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Had vs Ever - What's the difference?

had | ever |

As a verb had

is (have).

As an adverb ever is


As an adjective ever is

(epidemiology) occurring at any time, occurring even but once during a timespan.




  • (have)
  • *1814 , Jane Austen, Mansfield Park :
  • *:About thirty years ago, Miss Maria Ward of Huntingdon, with only seven thousand pounds, had the good luck to captivate Sir Thomas Bertram, of Mansfield Park, in the county of Northampton.
  • (auxiliary) Used to form the pluperfect tense, expressing a completed action in the past (+ past participle).
  • *2011 , Ben Cooper, The Guardian , 15 April:
  • *:Cooper seems an odd choice, but imagine if they had taken MTV's advice and chosen Robert Pattinson?
  • As past subjunctive: ‘would have’.
  • *1499 , (John Skelton), The Bowge of Courte :
  • *:To holde myne honde, by God, I had grete payne; / For forthwyth there I had him slayne, / But that I drede mordre wolde come oute.
  • *, II.4:
  • *:Julius Cæsar had escaped death, if going to the Senate-house, that day wherein he was murthered by the Conspirators, he had read a memorial which was presented unto him.
  • *1849 , , In Memoriam , 24:
  • *:If all was good and fair we met, / This earth had been the Paradise / It never look’d to human eyes / Since our first Sun arose and set.
  • Usage notes

    Had'', like (that), is one of a very few words to be correctly used twice in succession in English, e.g. ''He had had several operations previously.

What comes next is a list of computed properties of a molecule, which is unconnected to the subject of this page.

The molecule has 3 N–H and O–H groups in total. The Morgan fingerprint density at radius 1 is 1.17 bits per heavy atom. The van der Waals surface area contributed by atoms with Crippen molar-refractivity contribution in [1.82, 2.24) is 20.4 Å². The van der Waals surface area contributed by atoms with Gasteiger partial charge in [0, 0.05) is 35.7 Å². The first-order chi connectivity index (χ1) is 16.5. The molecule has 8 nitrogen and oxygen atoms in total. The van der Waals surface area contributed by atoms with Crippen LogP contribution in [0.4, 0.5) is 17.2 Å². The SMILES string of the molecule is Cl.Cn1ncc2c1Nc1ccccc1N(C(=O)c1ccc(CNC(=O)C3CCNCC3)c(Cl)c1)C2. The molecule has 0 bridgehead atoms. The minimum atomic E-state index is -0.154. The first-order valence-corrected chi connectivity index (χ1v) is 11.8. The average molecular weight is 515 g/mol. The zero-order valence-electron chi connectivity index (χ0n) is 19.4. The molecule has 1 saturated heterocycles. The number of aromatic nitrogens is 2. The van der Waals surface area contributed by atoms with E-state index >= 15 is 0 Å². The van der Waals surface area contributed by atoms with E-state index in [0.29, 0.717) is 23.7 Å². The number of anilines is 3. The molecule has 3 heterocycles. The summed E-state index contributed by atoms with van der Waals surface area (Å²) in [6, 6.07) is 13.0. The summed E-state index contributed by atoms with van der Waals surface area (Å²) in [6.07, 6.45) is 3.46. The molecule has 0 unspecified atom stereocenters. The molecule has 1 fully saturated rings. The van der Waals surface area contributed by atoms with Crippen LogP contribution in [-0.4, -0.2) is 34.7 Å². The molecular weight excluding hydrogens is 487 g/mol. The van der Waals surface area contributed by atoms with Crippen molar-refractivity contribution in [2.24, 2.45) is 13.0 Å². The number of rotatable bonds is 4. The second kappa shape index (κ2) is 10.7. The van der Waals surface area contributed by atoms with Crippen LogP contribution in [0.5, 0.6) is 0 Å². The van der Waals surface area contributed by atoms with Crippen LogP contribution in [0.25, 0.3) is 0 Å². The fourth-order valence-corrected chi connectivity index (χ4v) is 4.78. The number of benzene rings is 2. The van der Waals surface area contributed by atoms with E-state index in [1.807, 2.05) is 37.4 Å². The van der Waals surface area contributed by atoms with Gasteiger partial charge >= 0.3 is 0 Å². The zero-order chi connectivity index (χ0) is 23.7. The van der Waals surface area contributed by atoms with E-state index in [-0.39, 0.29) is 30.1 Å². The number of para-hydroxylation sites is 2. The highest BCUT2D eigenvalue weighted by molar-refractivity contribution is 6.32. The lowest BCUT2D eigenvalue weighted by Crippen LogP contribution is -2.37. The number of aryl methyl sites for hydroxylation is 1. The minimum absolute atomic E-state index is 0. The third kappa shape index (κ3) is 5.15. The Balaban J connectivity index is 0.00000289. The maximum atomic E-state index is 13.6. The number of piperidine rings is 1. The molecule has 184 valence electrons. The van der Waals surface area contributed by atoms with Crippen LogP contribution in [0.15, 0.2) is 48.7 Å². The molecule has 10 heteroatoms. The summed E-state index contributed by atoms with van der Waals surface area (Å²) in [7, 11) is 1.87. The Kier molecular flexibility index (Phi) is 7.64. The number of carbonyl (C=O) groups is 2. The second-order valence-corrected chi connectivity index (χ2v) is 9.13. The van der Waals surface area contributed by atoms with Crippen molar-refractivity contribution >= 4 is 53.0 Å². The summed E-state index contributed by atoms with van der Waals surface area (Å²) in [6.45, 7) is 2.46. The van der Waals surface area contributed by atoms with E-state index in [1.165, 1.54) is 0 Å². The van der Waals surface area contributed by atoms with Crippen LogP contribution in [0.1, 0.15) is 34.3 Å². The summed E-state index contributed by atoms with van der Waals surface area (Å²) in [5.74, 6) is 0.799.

(wikipedia ever)


  • Always.
  • :
  • *
  • *:“A tight little craft,” was Austin’s invariable comment on the matron;. ¶ Near her wandered her husband, orientally bland, invariably affable, and from time to time squinting sideways, as usual, in the ever -renewed expectation that he might catch a glimpse of his stiff, retroussé moustache.
  • At any time.
  • :
  • *
  • , title=(The Celebrity), chapter=3 , passage=Now all this was very fine, but not at all in keeping with the Celebrity's character as I had come to conceive it. The idea that adulation ever cloyed on him was ludicrous in itself. In fact I thought the whole story fishy, and came very near to saying so.}}
  • In any way.
  • :
  • (lb)
  • :
  • Derived terms

    (terms derived from ever) * e’er * everchanging * everlasting * everloving * evermind * ever-present * ever since * ever smoker * ever so * every * forever, for ever, for ever more * for ever and ever, forever and ever * happily ever after * however * never * never ever * whatever * whatsoever * whenever * whichever * whoever


  • (epidemiology) Occurring at any time, occurring even but once during a timespan.
  • * 1965 , Reuben Hill, The family and population control: a Puerto Rican experiment in social change
  • This family empathy measure is highly related to ever use of birth control but not to any measure of continuous use.